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Healthcare Reform: the Value of Primary Care

Healthcare Reform: the Value of Primary Care

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Healthcare Reform: the Value of Primary Care

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  1. Healthcare Reform: the Value of Primary Care Jennifer Aloff MD, FAAFP

  2. Family physicians provide comprehensive primary health care for millions of Michigan citizens • Nearly 3,000 family physicians including some 400 residents in 18 training programs throughout the state students • Family physicians practice an average of 48+ hours per week and average 110 office/patient visits / week

  3. Family Physicians Care For The Community • Continuous Health Relationships: - Care for patients in each stage in the life cycle, from birth through old age -Know a patient’s family health history and understand health issues in the context of the person’s culture and lifestyle

  4. Family Physicians Care For The Community • Provide personal medical homes to rural and urban areas in Michigan that otherwise would be underserved • Offer care for people who don’t have regular access to healthcare • MAFP members: 24.5% serve rural areas, 23.3% volunteer in local health clinics on top of their practice

  5. Cost-Effective Care • Studies have shown an increase in primary care physicians within a population results in a reduction of healthcare costs - Michigan had 240 active primary care physicians per 100,000 population in 2004; 27th among states • Sub-specialty care is more costly than primary care - Studies show sub-specialists tend to order more tests and administer more medications SOURCE: U.S. Census Bureau,
See Table 154, Statistical Abstract of the United States, 2007. SOURCE: Greenfield S, Nelson EC, Zubkoff M, Manning W, Rogers W, Kravits RL, et al. Variations in resource utilization among medical specialties and systems of care. Results from the medical outcomes study. JAMA 1992;267:1624-30.

  6. Utilization of Services • Studies have shown that when people have access to family physicians/primary care: 1. More preventive services are delivered; 2. Intervention occurs before health issues develop into more serious problems and costly conditions, and 3. Emergency room utilization rates decline SOURCE: L. Green, G. Fryer, “The Ecology of Medical Care,” New England Journal of Medicine 344. 2021-5 (2001) SOURCE: M.A. Schuster, et al., “How Good is the Quality of Health Care in the U.S.?” Milbank Quarterly 76 no. 4 (1998)

  7. Benefits of Access to Primary Care • For each 1 percent increase in primary care physicians, average-sized metropolitan areas experienced a decrease of 503 hospital admissions2,968 emergency room visits 512 surgeries.1 • Hospitalization rates and expenditures for ambulatory care-sensitive conditions like diabetes and congestive heart failure are higher in areas where there are fewer primary care physicians and where access to primary care is limited.2 1Kravet, Steven J, et al. “Health Care Utilization and the Proportion of Primary Care Physicians.” Amer J Med 121.2 (2008): 142-148. 2Bodenheimer, Tomas and Fernandez, Alicia. “High and Rising Health Care Costs. Part 4: Can Costs Be Controlled While Preserving Quality?” Ann Intern Med 143.1 (2005): 23-31.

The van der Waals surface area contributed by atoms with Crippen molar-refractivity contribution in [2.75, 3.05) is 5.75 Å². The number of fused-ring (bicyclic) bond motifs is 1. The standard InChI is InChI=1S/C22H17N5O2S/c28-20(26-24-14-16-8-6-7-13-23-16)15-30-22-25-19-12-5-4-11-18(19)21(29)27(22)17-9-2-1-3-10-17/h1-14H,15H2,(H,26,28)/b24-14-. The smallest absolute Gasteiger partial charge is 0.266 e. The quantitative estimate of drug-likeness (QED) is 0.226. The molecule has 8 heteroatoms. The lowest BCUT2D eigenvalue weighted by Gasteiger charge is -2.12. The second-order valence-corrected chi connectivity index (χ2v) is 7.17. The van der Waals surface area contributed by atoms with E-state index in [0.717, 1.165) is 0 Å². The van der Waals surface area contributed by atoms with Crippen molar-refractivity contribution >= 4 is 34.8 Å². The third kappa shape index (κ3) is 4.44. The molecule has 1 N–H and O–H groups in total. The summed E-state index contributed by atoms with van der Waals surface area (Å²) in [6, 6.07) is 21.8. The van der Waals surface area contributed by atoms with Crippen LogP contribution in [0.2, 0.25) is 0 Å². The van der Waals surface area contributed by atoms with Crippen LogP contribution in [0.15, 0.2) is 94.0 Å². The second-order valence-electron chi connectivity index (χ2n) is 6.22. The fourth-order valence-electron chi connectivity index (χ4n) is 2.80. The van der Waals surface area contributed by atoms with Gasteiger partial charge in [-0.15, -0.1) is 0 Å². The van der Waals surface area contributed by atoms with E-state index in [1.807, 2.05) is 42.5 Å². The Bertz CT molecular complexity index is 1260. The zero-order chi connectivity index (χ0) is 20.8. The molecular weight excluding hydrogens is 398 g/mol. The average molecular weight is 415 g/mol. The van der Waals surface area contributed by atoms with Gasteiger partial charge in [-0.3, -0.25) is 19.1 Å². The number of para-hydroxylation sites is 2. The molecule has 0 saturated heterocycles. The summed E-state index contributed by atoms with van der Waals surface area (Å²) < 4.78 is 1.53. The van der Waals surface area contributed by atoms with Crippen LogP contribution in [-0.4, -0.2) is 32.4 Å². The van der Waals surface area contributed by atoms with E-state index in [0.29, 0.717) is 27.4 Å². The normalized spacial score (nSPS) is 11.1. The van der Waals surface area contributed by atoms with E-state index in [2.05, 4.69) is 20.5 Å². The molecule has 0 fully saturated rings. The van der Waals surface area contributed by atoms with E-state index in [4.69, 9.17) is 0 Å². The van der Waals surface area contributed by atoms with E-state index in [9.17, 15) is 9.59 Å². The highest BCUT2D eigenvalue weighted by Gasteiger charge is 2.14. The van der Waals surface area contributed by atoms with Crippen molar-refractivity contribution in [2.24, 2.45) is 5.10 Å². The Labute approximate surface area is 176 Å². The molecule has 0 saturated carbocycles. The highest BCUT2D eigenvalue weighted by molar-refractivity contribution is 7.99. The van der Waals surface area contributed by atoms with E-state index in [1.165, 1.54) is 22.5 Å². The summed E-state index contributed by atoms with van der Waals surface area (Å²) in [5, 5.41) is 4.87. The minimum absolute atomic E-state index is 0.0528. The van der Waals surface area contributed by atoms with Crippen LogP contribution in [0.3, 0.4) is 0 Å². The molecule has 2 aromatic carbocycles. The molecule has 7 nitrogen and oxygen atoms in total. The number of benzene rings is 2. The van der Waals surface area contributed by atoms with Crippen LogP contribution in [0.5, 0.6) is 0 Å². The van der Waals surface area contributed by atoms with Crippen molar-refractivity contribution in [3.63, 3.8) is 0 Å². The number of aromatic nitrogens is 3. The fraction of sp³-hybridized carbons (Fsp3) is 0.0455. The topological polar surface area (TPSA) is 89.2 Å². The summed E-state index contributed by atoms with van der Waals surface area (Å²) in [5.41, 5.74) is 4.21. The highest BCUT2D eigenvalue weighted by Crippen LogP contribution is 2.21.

8. Primary Care and Chronic Diseases SOURCE: 2002 National Health Interview Survey • Percentage of MI Adults with Asthma – 13.4% • Percentage of MI Adults with Diabetes – 7.6% • Percentage of MI Adults with Obesity – 25.4% • Percentage of MI Adults with Hypertension – 26.8%

  9. Cost Comparison $51.15 Cost of average visit to a family physician $116.41 Cost of average visit to a sub-specialist $340 Average per-month cost for patients using primary care physicians as usual source of care $506 Average per-month cost for patients using sub-specialist physicians as usual source of care SOURCE: Centers for Medicare and Medicaid Services, National Fee Schedule, 2003 SOURCE: Lewin Group estimates, as reported in “Report on Financing the New Model of Family Medicine,” Annals of Family Medicine, Vol. 2, Supp. 3, Nov-Dec 2004. Based on 1998 National Medical Expenditure Panel Survey, adjusted to 2004 dollars.

  10. Patient-Centered Medical Home (PCMH) A patient-centered medical home integrates patients as active participants in their own health and well-being. Patients are cared for by a personal physician who leads the medical team that coordinates all aspects of preventive, acute and chronic needs of patients using the best available evidence and appropriate technology. These relationships offer patients comfort, convenience and optimal health throughout their lifetimes.

  11. 2007 Joint Principles of PCMHAAFP, AAP, ACP & AOA • Personal physician • Physician directed medical practice • Whole person orientation • Care is coordinated and/or integrated-facilitated by registries, IT, Health-IT exchanges • Quality and safety -evidence-based medicine and clinical decision-support tools-quality improvement activities • Enhanced Access • Payment recognizes added value

  12. Benefits of PCMH • AAFP/ TransforMed demonstration projects (32 sites across the Nation) • showed 7% cost reduction • improved patient outcomes • 20% fewer hospitalizations • lower all-cause mortality • North Carolina (Medicaid) Community Care Model showed $231 - $255 Million/ year cost savings in 2005 & 2006 (Source: Steiner, Beat D, et al. “Community Care of North Carolina:Improving Care Through Community Health Networks.” Ann Fam Med6.4 (2008): 361-367.)

  13. PCMH

  14. Additional Resources • Michigan Academy of Family Physicians(517) 347-0098www.mafp.commy email: president@mafp.com • American Academy of Family Physicianswww.aafp.orgwww.familydoctor.org • www.medicalhomeforall.com